EXECUTIVE SUMMARY:Time and again the relationship between the EU and Israel has been marred by bad language, subsequent remorse to varying degrees, and tepid reassurance. Bewilderment, annoyance, and disappointment in both directions have characterized the relationship for many years, and have led to deep structural fault lines in the EU.
One must judge the success of the EU’s Common Foreign Security Policy (CFSP) by the impact it has had, the postures taken in its regard by the Union’s member states, and the traction it has gained among the populations of those states.
A substantial 45% of Israelis think the EU is a foe versus 27% who view it as a friend, and most believe the US should remain Israel’s main interlocutor. The EU continues to be perceived by Israelis as a partisan mediator in the Middle East peace process.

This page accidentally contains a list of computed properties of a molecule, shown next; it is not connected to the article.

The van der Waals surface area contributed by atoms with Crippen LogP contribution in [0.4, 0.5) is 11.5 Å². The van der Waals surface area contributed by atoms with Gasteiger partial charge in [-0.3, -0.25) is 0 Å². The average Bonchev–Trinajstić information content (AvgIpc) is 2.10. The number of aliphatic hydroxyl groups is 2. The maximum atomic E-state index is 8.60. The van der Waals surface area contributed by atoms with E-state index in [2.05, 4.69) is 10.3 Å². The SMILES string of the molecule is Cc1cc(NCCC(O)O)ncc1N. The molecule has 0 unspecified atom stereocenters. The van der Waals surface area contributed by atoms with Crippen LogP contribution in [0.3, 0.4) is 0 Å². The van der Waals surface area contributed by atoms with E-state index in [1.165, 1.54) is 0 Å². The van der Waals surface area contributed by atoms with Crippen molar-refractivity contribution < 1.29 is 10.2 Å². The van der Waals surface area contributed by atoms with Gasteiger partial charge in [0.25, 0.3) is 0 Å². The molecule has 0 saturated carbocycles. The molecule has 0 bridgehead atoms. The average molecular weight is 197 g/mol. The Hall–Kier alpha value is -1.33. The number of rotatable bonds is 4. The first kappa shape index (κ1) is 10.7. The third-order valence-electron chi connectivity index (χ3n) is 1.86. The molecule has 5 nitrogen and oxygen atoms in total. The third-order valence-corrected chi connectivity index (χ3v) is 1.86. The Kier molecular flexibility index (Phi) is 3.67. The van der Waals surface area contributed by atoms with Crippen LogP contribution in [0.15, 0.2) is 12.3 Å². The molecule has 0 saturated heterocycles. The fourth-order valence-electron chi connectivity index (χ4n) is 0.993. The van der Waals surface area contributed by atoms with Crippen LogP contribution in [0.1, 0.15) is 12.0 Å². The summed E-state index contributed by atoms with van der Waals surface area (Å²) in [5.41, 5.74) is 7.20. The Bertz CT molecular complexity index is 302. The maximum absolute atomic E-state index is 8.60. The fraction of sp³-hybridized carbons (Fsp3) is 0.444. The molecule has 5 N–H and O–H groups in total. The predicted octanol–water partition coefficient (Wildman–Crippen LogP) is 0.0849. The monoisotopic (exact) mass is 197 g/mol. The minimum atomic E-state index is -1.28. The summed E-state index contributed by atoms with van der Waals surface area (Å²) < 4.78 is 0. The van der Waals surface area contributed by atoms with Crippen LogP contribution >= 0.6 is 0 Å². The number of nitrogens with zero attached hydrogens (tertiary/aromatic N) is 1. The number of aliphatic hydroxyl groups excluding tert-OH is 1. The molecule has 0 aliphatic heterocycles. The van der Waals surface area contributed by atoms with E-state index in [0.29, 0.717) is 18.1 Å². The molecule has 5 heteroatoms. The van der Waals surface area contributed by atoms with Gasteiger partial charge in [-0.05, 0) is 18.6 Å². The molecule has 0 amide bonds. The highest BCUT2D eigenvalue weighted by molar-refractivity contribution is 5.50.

The EU-Israel Association Council, which was supposed to convene annually, has not met since 2012. That is despite solid cultural, scientific, and economic bilateral relations.
The EU cannot convene Association Councils with Lebanon, Jordan, and Egypt almost yearly, repeatedly describe Israel as a strategic partner, and simultaneously apply an understanding of international law to Israel that is completely different from the understanding applied to those other countries. An example of that hypocritical double standard is the EU’s labeling policy
regarding products man ufactured in Jewish communities in the West Bank.
In the case of the Israeli-Palestinian conflict, a “carrot and stick” approach has failed to produce the desired results, setting aside the fact that the EU was not committed to applying it.
If the EU continues to link the upgrading of bilateral relations with Israel on its compliance with EU demands regarding the Israeli-Palestinian conflict, its foreign policy will end up in a dead end. And not only that: the EU may prove itself a complete flop and lose its status as a relevant actor in the region.
Disclaimer: This joint article, written by Florin Păsătoiu and Cristian Nițoiu, is included in the Mideast Security and Policy Studies Paper #179 – redacted by The Begin-Sadat Center for Strategic Studies (BESA)